The federal government is under pressure to spend more on vocational education after the Prime Minister flagged changes to the sector without opening the public purse.
Scott Morrison used a lunchtime address at the National Press Club on Tuesday to highlight investment in skills and training as being central to his economic recovery plans.
He said the current vocational education training (VET) system was “clunky and unresponsive” and required wholesale changes to ensure students learn the skills required by employers.
Mitchell Institute policy fellow Peter Hurley said the PM had addressed valid concerns about the VET system, but ignored the crisis engulfing the sector as a result of COVID-19.
Australians face higher rates of long-term unemployment and poorer health outcomes unless more funding is announced, Mr Hurley said.
And unions and business groups have echoed his views.
“There wasn’t any extra money in the announcement,” Mr Hurley told The New Daily.
So we’re still in the situation where we’re getting less money going into the vocational education training sector than there was a decade ago.”
That’s despite the number of new apprenticeships in April 2020 plunging 50 per cent on the same time last year – putting at risk the future livelihoods of almost one in eight school leavers who rely on them.
“There’s absolutely nothing that was announced today that’s going to change that, because the apprenticeship side of things relies on contracts with employers,” Mr Hurley said.
It’s not just apprenticeships
The economic fallout from coronavirus has also disproportionately affected industries that offer the most apprenticeships – with many employers cancelling existing apprenticeships in addition to cutting back on new opportunities, and government support falling short.
The roughly 12.5 per cent of school leavers who immediately join the workforce are heading into these industries, as well.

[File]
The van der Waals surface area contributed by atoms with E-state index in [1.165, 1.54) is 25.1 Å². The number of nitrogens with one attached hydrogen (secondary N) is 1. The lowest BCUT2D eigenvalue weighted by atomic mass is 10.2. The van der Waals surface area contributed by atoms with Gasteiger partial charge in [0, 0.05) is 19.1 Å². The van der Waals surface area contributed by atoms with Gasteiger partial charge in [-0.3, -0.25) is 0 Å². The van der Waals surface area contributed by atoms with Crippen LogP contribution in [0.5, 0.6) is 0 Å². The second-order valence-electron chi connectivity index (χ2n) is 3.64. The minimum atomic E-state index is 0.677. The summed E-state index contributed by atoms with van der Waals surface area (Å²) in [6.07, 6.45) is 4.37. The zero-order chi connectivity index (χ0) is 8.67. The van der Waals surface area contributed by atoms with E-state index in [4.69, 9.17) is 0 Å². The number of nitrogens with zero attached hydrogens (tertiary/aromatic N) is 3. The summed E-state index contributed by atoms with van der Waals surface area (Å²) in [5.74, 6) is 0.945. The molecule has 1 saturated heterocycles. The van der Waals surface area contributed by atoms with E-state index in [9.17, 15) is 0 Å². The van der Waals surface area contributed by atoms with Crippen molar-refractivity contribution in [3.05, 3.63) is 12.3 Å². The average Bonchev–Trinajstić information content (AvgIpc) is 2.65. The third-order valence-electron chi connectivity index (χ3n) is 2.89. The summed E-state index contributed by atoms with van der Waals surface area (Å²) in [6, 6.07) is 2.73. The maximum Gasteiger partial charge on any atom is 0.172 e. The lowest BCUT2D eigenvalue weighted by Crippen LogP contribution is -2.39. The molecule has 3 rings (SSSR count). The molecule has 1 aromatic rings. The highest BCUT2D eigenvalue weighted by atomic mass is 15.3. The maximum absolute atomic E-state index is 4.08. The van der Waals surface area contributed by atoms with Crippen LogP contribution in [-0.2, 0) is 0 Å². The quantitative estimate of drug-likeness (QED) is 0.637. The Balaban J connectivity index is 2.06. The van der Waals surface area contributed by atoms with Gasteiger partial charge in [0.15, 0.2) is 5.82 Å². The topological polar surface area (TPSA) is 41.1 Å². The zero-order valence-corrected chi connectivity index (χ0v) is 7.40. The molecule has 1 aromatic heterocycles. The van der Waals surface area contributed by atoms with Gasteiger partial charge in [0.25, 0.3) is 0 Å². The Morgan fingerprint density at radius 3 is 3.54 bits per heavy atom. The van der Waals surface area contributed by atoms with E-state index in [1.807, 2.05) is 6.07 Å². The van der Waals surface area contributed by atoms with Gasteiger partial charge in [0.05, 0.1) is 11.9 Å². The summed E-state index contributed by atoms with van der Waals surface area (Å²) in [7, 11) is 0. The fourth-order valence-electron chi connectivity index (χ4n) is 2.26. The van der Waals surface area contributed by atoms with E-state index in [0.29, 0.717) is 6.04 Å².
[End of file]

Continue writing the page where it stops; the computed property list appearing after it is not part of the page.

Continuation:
And then there’s the impact of the coronavirus on universities.
Mr Hurley said roughly 60 per cent of school leavers entered the workforce via university – of which 25 per cent take gap years to travel or work before studying.
Given international travel has ground to a halt and the labour market is no longer functioning, Mr Hurley said a big chunk of gap-year students would now start university immediately after finishing school.
“But at the moment there are caps on the number of places that universities can get funding for, so universities are limited if they need to adjust and take in these extra students that might be coming,” Mr Hurley said.
So what you’re getting here is a really big problem, particularly for young people, with pathways into the workforce – and the settings we’ve got just aren’t right.”
This means fewer young people will enter full-time training or employment – falling into a category of “disengagement” known as Not in Employment, Education and Training (NEET).
“If people fail to make that transition from [school] to employment and they stay in that NEET category for an extended period of time, it’s associated with rates of higher long-term unemployment, poor health outcomes and a lifetime characterised by insecure work and lower pay,” Mr Hurley said.
“There wasn’t anything in the speech that deals directly with that issue.”
Unions and businesses call for more funding
Mr Morrison also spent much of his address making the case for reforms to the industrial relations system, which he said had “lost sight of its purpose”.
He said Industrial Relations Minister Christian Porter would be tasked with bringing together unions and business groups to simplify the award system and “get back to basics” on enterprise agreement making, among other things.
Australian Council of Trade Unions secretary Sally McManus said the unions welcomed the opportunity to sit down with employers and government, as they wanted to see “a better, stronger and fairer Australia”.
But she told The New Daily the Morrison government would need to increase funding to TAFEs.
“The government has made historic cuts to the vocational training sector, resulting in lower quality education and ultimately less apprentices and trainees, while millions of taxpayer dollars have been extracted as profit,” said Ms McManus, referring to the failed privatisation of the VET system.
While reform may be needed in the sector, especially when it comes to private providers, there is no replacement for the funding that the Morrison government and its predecessors have cut from the system.”
Ai Group chief executive Innes Willox made a similar point.
He said: “Ai Group is a keen supporter of the PM’s plan to overhaul the VET system. This overhaul needs to be both ambitious and include additional funding. Current funding arrangements are unacceptably inconsistent and incoherent.”
Mr Willox added that special attention should be paid to apprenticeships, with 15,000 axed since March alone.
“Without substantial support, Australia is facing a dramatic decline in apprenticeship commencements and an unacceptably high level of youth unemployment.”